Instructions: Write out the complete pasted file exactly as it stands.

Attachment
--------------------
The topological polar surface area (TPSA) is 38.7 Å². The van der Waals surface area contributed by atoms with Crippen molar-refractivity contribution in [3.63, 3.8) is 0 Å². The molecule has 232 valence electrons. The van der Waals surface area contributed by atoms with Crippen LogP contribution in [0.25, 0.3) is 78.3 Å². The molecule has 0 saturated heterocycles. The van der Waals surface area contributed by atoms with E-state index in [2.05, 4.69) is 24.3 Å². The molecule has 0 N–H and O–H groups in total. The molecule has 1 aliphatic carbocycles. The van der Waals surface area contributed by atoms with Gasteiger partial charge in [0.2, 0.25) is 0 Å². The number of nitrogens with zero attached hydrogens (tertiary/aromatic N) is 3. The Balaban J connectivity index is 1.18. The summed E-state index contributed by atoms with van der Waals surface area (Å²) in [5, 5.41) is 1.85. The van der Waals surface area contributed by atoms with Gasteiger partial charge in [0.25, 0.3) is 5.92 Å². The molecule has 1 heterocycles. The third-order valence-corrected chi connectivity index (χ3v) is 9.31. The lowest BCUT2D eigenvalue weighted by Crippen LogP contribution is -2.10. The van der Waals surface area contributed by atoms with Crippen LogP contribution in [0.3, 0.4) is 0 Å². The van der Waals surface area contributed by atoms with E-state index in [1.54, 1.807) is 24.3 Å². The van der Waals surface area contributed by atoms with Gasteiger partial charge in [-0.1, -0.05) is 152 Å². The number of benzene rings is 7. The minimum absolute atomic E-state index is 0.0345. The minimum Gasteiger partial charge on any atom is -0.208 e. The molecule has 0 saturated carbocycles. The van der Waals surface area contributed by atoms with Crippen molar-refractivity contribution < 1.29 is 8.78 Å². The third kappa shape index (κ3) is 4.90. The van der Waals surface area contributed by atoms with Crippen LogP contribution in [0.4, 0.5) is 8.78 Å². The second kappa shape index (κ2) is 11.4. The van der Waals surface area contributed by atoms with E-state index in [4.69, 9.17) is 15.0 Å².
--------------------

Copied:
The topological polar surface area (TPSA) is 38.7 Å². The van der Waals surface area contributed by atoms with Crippen molar-refractivity contribution in [3.63, 3.8) is 0 Å². The molecule has 232 valence electrons. The van der Waals surface area contributed by atoms with Crippen LogP contribution in [0.25, 0.3) is 78.3 Å². The molecule has 0 saturated heterocycles. The van der Waals surface area contributed by atoms with E-state index in [2.05, 4.69) is 24.3 Å². The molecule has 0 N–H and O–H groups in total. The molecule has 1 aliphatic carbocycles. The van der Waals surface area contributed by atoms with Gasteiger partial charge in [0.2, 0.25) is 0 Å². The number of nitrogens with zero attached hydrogens (tertiary/aromatic N) is 3. The Balaban J connectivity index is 1.18. The summed E-state index contributed by atoms with van der Waals surface area (Å²) in [5, 5.41) is 1.85. The van der Waals surface area contributed by atoms with Gasteiger partial charge in [0.25, 0.3) is 5.92 Å². The molecule has 1 heterocycles. The third-order valence-corrected chi connectivity index (χ3v) is 9.31. The lowest BCUT2D eigenvalue weighted by Crippen LogP contribution is -2.10. The van der Waals surface area contributed by atoms with Crippen LogP contribution in [0.3, 0.4) is 0 Å². The van der Waals surface area contributed by atoms with E-state index in [1.54, 1.807) is 24.3 Å². The van der Waals surface area contributed by atoms with Gasteiger partial charge in [-0.1, -0.05) is 152 Å². The number of benzene rings is 7. The minimum absolute atomic E-state index is 0.0345. The minimum Gasteiger partial charge on any atom is -0.208 e. The molecule has 0 saturated carbocycles. The van der Waals surface area contributed by atoms with Crippen molar-refractivity contribution < 1.29 is 8.78 Å². The third kappa shape index (κ3) is 4.90. The van der Waals surface area contributed by atoms with Crippen LogP contribution in [0.4, 0.5) is 8.78 Å². The second kappa shape index (κ2) is 11.4. The van der Waals surface area contributed by atoms with E-state index in [4.69, 9.17) is 15.0 Å².